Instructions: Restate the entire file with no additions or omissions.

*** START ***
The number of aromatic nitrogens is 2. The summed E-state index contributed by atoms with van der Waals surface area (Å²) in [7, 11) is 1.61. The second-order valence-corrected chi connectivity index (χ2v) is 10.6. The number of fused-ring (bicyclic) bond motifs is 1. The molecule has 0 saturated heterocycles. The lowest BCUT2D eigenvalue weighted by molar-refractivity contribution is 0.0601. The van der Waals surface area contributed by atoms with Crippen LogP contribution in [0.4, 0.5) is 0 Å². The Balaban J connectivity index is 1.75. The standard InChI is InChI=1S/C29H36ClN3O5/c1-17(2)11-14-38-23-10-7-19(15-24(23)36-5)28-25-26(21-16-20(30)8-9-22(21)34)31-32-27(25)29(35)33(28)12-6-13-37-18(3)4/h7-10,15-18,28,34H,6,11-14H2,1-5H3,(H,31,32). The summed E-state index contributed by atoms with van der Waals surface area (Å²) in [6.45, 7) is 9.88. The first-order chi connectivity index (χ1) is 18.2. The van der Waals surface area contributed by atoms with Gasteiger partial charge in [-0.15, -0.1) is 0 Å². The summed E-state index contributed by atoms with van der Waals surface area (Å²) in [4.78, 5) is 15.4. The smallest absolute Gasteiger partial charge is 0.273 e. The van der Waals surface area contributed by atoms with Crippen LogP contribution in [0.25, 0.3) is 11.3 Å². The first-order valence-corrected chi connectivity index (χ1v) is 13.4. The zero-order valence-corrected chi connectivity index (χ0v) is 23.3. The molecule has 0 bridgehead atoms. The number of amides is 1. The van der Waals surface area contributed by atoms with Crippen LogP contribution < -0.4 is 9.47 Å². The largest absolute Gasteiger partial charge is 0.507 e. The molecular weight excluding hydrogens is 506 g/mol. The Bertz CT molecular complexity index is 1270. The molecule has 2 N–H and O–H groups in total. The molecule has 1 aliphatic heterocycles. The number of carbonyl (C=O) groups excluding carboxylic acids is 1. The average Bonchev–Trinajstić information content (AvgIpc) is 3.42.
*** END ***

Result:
The number of aromatic nitrogens is 2. The summed E-state index contributed by atoms with van der Waals surface area (Å²) in [7, 11) is 1.61. The second-order valence-corrected chi connectivity index (χ2v) is 10.6. The number of fused-ring (bicyclic) bond motifs is 1. The molecule has 0 saturated heterocycles. The lowest BCUT2D eigenvalue weighted by molar-refractivity contribution is 0.0601. The van der Waals surface area contributed by atoms with Crippen LogP contribution in [0.4, 0.5) is 0 Å². The Balaban J connectivity index is 1.75. The standard InChI is InChI=1S/C29H36ClN3O5/c1-17(2)11-14-38-23-10-7-19(15-24(23)36-5)28-25-26(21-16-20(30)8-9-22(21)34)31-32-27(25)29(35)33(28)12-6-13-37-18(3)4/h7-10,15-18,28,34H,6,11-14H2,1-5H3,(H,31,32). The summed E-state index contributed by atoms with van der Waals surface area (Å²) in [6.45, 7) is 9.88. The first-order chi connectivity index (χ1) is 18.2. The van der Waals surface area contributed by atoms with Gasteiger partial charge in [-0.15, -0.1) is 0 Å². The summed E-state index contributed by atoms with van der Waals surface area (Å²) in [4.78, 5) is 15.4. The smallest absolute Gasteiger partial charge is 0.273 e. The van der Waals surface area contributed by atoms with Crippen LogP contribution in [0.25, 0.3) is 11.3 Å². The first-order valence-corrected chi connectivity index (χ1v) is 13.4. The zero-order valence-corrected chi connectivity index (χ0v) is 23.3. The molecule has 0 bridgehead atoms. The number of amides is 1. The van der Waals surface area contributed by atoms with Crippen LogP contribution < -0.4 is 9.47 Å². The largest absolute Gasteiger partial charge is 0.507 e. The molecular weight excluding hydrogens is 506 g/mol. The Bertz CT molecular complexity index is 1270. The molecule has 2 N–H and O–H groups in total. The molecule has 1 aliphatic heterocycles. The number of carbonyl (C=O) groups excluding carboxylic acids is 1. The average Bonchev–Trinajstić information content (AvgIpc) is 3.42.